In early inquiries a great point was made of the prevention of putrefaction, and work was done in the way of finding how much of an agent must be added to a given solution, in order that the bacteria accidentally present might not develop. But for various reasons this was an inexact method, and to-day an antiseptic is judged by its effects on pure cultures of definite pathogenic microbes, and on their vegetative and spore forms. Their standardization has been effected in many instances, and a water solution of carbolic acid of a certain fixed 'strength is now taken as the standard with which other antiseptics are compared.
The more important of those in use to-day are carbolic acid, the perchloride and biniodide of mercury, iodoform, formalin, salicylic acid, &c. Carbolic acid is germicidal in strong solution, inhibitory in weaker ones.
All preparations or admixtures which are not included in part 1 of the schedule, and contain a poison within the meaning of the pharmacy acts, except preparations or admixtures, the exclusion of which from this schedule is indicated by the words therein relating to carbolic acid, chloroform and coca, and except such substances as come within the provisions of section 5 of the act.
Carbolic acid is an efficient parasiticide, and is largely used in destroying the fungus of ringworm and of the skin disease known as pityriasis versicolor.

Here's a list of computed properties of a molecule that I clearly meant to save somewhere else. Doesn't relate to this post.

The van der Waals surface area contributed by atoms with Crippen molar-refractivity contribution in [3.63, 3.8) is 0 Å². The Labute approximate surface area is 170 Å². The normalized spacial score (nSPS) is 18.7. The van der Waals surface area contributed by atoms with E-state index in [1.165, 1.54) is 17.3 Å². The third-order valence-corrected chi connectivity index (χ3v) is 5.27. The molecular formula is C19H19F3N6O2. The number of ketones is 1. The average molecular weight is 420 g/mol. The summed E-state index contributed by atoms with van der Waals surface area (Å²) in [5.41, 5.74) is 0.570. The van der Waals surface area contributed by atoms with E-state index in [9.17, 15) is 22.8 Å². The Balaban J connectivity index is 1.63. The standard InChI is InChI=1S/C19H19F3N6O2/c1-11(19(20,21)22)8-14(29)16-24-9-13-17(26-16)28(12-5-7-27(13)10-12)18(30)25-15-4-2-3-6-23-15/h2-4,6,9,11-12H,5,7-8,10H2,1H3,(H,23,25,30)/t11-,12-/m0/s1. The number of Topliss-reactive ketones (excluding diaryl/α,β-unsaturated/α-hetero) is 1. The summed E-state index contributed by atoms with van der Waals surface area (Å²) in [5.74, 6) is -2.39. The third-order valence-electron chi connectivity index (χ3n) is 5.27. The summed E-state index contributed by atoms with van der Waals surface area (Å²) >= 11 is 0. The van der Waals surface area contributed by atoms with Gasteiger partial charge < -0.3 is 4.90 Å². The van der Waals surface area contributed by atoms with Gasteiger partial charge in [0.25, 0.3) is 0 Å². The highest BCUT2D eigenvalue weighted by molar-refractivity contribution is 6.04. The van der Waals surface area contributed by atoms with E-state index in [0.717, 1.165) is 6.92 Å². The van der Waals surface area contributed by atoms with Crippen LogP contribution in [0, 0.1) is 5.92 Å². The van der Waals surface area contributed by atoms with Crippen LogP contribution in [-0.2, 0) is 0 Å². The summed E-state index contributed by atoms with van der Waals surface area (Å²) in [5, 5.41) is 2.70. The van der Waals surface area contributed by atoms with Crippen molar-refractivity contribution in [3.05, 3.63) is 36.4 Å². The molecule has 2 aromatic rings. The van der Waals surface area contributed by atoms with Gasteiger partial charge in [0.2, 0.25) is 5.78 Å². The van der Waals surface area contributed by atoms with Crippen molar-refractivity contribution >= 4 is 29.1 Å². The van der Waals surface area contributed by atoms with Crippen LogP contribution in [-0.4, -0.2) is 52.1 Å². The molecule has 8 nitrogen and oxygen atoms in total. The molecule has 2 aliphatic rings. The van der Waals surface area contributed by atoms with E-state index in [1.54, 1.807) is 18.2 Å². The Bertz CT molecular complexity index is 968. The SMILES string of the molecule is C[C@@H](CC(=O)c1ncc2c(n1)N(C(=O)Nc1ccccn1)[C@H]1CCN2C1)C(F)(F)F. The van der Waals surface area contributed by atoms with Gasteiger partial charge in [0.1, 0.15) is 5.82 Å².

A piece of cotton wool soaked in strong carbolic acid will relieve the pain of dental caries, but is useless in other forms of toothache.
Taken internally, in doses of from one to three grains, carbolic acid will often relieve obstinate cases of vomiting and has some value as a gastric antiseptic.
Carbolic acid is distinguished from all other acids so-called - except oxalic acid and hydrocyanic acid - in that it is a neurotic poison, having a marked action directly upon the nervous system.
In all cases of carbolic acid poisoning the nervous influence is seen.
Carbolic acid and sulphates combine in the blood to form sulpho-carbolates, which are innocuous.
The symptoms of nerve-poisoning are due to the carbolic acid (or its salts) which circulate in the blood after all the sulphates in the blood have been used up in the formation of sulpho-carbolates (hence, during administration of carbolic acid, the urine should frequently be tested for the presence of free sulphates; as long as these occur in the urine, they are present in the blood and there is no danger).
Among the principal varieties are those which contain carbolic acid and other ingredients of coal tar, salicylic acid, petroleum, borax, camphor, iodine, mercurial salts, sulphur and tannin.
Useful combinations are: borax 10%, carbolic acid 5%, ichthyol 5%, sublimed sulphur 10%, thymol 22%, &c.
As an antiseptic salicylic acid is somewhat less powerful than carbolic acid, but its insolubility renders it unsuitable for general use.
It is much more powerful than carbolic acid in its inhibitory action upon unorganized ferments such as pepsin or ptyalin.
Each of corrosive sublimate and carbolic acid in i gallon of methylated spirits.
But carbolic acid and caustic potash destroy it only after a day or two, consequently they are not a remedy.